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Harry Cassin
Publisher and Editor

Andy Spalding
Senior Editor

Jessica Tillipman
Senior Editor

Bill Steinman
Senior Editor

Richard L. Cassin
Editor at Large

Elizabeth K. Spahn
Editor Emeritus

Cody Worthington
Contributing Editor

Julie DiMauro
Contributing Editor

Thomas Fox
Contributing Editor

Marc Alain Bohn
Contributing Editor

Bill Waite
Contributing Editor

Shruti J. Shah
Contributing Editor

Russell A. Stamets
Contributing Editor

Richard Bistrong
Contributing Editor

Eric Carlson
Contributing Editor

Stanley Jailed For 30 Months

The biggest FCPA enforcement action in history came to a close today with the sentencing of the mastermind behind the $182 million bribery scheme.

Albert ‘Jack’ Stanley, left, was ordered by Judge Keith B. Ellison to serve 30 months in prison and three years probation following his release.

Stanley, 69, was formerly KBR’s chairman and CEO. He pleaded guilty in Houston in 2008 to a two-count criminal information charging him with conspiracy to violate the Foreign Corrupt Practices Act and to commit mail and wire fraud.

He cooperated with prosecutors and over the next three years KBR and its three partners in the so-called ‘TSKJ joint venture’ paid $1.65 billion to settle FCPA charges.

Led by Stanley and KBR, TSKJ spent $182 million between 1995 and 2004 to bribe Nigerian government officials. The joint venture won four contracts to build liquefied natural gas facilities on Bonny Island, Nigeria worth more than $6 billion.

Earlier today, Judge Ellison sentenced Jeffrey Tesler, 63, the London lawyer who helped Stanley deliver bribes to Nigerian officials, to 21 months in federal prison. Tesler forfeited $149 million as part of his plea deal.

Wojciech Chodan, 74, a former U.K.-based KBR manager, was sentenced yesterday in Houston to just one year of unsupervised probation. He was credited with helping authorities prosecute Tesler.

After Stanley’s guilty plea, KBR and its one-time parent Halliburton paid $579 million in 2009 to resolve criminal and civil FCPA charges. In 2010, Italy’s Snamprogetti paid $365 million to U.S. enforcement agencies, and France’s Technip paid $338 million. Then in 2011, JGC paid $218.8 million.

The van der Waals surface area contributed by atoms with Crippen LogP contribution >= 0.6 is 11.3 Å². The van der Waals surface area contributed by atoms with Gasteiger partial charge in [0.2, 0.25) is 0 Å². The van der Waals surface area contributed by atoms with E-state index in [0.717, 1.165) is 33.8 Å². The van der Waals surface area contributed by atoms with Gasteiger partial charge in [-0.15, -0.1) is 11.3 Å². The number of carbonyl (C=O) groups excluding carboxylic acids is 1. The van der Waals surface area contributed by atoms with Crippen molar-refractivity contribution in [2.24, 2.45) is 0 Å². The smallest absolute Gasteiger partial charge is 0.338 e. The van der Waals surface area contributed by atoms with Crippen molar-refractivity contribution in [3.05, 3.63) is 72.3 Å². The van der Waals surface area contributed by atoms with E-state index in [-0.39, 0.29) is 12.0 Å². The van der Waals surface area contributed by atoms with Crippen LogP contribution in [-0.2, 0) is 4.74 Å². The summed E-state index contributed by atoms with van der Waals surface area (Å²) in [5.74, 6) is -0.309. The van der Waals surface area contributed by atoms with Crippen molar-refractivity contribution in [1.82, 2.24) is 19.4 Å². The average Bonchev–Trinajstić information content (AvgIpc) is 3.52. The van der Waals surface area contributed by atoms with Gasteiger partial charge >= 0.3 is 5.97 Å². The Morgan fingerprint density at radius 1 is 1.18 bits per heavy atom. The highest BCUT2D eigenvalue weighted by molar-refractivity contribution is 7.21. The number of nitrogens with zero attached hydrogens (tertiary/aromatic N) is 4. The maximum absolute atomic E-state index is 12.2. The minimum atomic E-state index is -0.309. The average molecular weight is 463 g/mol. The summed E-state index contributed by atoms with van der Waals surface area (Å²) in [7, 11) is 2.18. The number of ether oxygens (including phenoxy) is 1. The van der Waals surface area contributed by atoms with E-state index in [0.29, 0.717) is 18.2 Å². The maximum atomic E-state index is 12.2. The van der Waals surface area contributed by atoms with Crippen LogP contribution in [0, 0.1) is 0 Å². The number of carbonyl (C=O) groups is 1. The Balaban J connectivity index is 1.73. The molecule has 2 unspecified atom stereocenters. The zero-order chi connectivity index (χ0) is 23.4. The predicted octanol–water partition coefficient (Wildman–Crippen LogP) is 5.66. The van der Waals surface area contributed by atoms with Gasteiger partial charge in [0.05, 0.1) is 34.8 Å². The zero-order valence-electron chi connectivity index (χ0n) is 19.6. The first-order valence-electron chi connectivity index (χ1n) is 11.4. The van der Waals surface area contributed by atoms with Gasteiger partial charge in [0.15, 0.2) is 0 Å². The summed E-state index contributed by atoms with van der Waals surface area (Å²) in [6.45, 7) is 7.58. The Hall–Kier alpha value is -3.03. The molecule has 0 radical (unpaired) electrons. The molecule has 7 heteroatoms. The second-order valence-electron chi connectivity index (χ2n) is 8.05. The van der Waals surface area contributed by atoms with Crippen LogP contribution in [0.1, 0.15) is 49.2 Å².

Stanley received a preliminary sentence of 84 months in prison when he pleaded guilty in 2008. He was also  ordered to make a restitution payment of $10.8 million. His final jail term depended on his cooperation with the DOJ. He’s been free on $100,000 bail since his guilty plea.

TSKJ settlements now make up four of the six biggest FCPA cases of all time. Together they’re twice the size of Siemens’ $800 million settlement, still the biggest single-company FCPA enforcement action.

Last month, Japan’s Marubeni Corporation paid a $54.6 million criminal penalty to resolve FCPA charges for its role as an agent of KBR and its partners.

Stanley and KBR created a complex corporate web in a futile attempt to shield TSKJ’s bribery from the FCPA. The joint venture, equally owned by the four partners, operated through three Portuguese special purpose corporations. KBR’s ownership of the Portugese companies was held indirectly through a U.K. subsidiary, M.W. Kellogg Ltd., as ‘part of KBR’s intentional efforts to insulate itself from FCPA liability,’ the DOJ said.

One of the Portugese companies had no American directors. It was used to enter into so-called consulting agreements with Tesler and Marubeni, who in turn passed bribes to Nigerian officials.

The Foreign Corrupt Practices Act prohibits both direct and indirect corrupt payments to foreign officials. Indirect payments that pass through the hands of an overseas partner or agent, such as those handled by Tesler and Marubeni, and then end up with a foreign official for an unlawful purpose, can violate the law.

Mythili Raman of the DOJ’s criminal division said: ‘These sentences [of Stanley, Tesler, and Chodan] reflect not only the defendants’ illegal acts, but also their substantial cooperation with the government. As a result of this investigation, three individuals have been convicted of FCPA-related crimes, and five companies in four countries have paid substantial penalties and undertaken significant efforts to enhance their compliance programs. This case shows the importance the department places on putting an end to foreign bribery.’

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